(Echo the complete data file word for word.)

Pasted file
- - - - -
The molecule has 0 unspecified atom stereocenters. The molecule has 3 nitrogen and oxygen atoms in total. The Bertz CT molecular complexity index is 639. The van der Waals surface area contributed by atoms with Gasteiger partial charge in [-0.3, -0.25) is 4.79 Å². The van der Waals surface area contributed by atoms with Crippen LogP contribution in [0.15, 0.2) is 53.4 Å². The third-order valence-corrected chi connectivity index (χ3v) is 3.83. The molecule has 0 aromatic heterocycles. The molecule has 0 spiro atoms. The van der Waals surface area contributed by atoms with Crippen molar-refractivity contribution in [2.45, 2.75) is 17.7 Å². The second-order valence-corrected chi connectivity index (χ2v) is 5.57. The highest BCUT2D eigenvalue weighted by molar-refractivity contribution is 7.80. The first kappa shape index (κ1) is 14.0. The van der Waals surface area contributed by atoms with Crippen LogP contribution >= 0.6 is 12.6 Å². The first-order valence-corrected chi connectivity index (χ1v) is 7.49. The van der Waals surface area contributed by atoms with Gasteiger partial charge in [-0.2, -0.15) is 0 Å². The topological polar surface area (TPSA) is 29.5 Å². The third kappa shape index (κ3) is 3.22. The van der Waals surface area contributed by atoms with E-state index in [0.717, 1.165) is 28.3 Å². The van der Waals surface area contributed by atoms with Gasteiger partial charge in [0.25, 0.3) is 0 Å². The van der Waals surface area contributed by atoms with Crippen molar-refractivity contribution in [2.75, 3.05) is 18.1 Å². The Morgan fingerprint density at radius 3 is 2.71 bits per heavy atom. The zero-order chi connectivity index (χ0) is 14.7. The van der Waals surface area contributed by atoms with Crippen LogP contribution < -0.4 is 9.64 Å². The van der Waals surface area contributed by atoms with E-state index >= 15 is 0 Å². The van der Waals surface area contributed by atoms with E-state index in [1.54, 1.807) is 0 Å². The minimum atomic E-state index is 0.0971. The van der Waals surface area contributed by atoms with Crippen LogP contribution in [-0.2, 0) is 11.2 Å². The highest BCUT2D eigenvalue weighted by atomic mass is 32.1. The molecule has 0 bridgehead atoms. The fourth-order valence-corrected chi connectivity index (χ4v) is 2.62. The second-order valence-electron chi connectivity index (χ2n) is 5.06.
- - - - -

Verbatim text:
The molecule has 0 unspecified atom stereocenters. The molecule has 3 nitrogen and oxygen atoms in total. The Bertz CT molecular complexity index is 639. The van der Waals surface area contributed by atoms with Gasteiger partial charge in [-0.3, -0.25) is 4.79 Å². The van der Waals surface area contributed by atoms with Crippen LogP contribution in [0.15, 0.2) is 53.4 Å². The third-order valence-corrected chi connectivity index (χ3v) is 3.83. The molecule has 0 aromatic heterocycles. The molecule has 0 spiro atoms. The van der Waals surface area contributed by atoms with Crippen molar-refractivity contribution in [2.45, 2.75) is 17.7 Å². The second-order valence-corrected chi connectivity index (χ2v) is 5.57. The highest BCUT2D eigenvalue weighted by molar-refractivity contribution is 7.80. The first kappa shape index (κ1) is 14.0. The van der Waals surface area contributed by atoms with Crippen LogP contribution >= 0.6 is 12.6 Å². The first-order valence-corrected chi connectivity index (χ1v) is 7.49. The van der Waals surface area contributed by atoms with Gasteiger partial charge in [-0.2, -0.15) is 0 Å². The topological polar surface area (TPSA) is 29.5 Å². The third kappa shape index (κ3) is 3.22. The van der Waals surface area contributed by atoms with E-state index in [0.717, 1.165) is 28.3 Å². The van der Waals surface area contributed by atoms with Gasteiger partial charge in [0.25, 0.3) is 0 Å². The van der Waals surface area contributed by atoms with Crippen molar-refractivity contribution in [2.75, 3.05) is 18.1 Å². The Morgan fingerprint density at radius 3 is 2.71 bits per heavy atom. The zero-order chi connectivity index (χ0) is 14.7. The van der Waals surface area contributed by atoms with Crippen LogP contribution < -0.4 is 9.64 Å². The van der Waals surface area contributed by atoms with E-state index >= 15 is 0 Å². The van der Waals surface area contributed by atoms with E-state index in [1.54, 1.807) is 0 Å². The minimum atomic E-state index is 0.0971. The van der Waals surface area contributed by atoms with Crippen LogP contribution in [-0.2, 0) is 11.2 Å². The highest BCUT2D eigenvalue weighted by atomic mass is 32.1. The molecule has 0 bridgehead atoms. The fourth-order valence-corrected chi connectivity index (χ4v) is 2.62. The second-order valence-electron chi connectivity index (χ2n) is 5.06.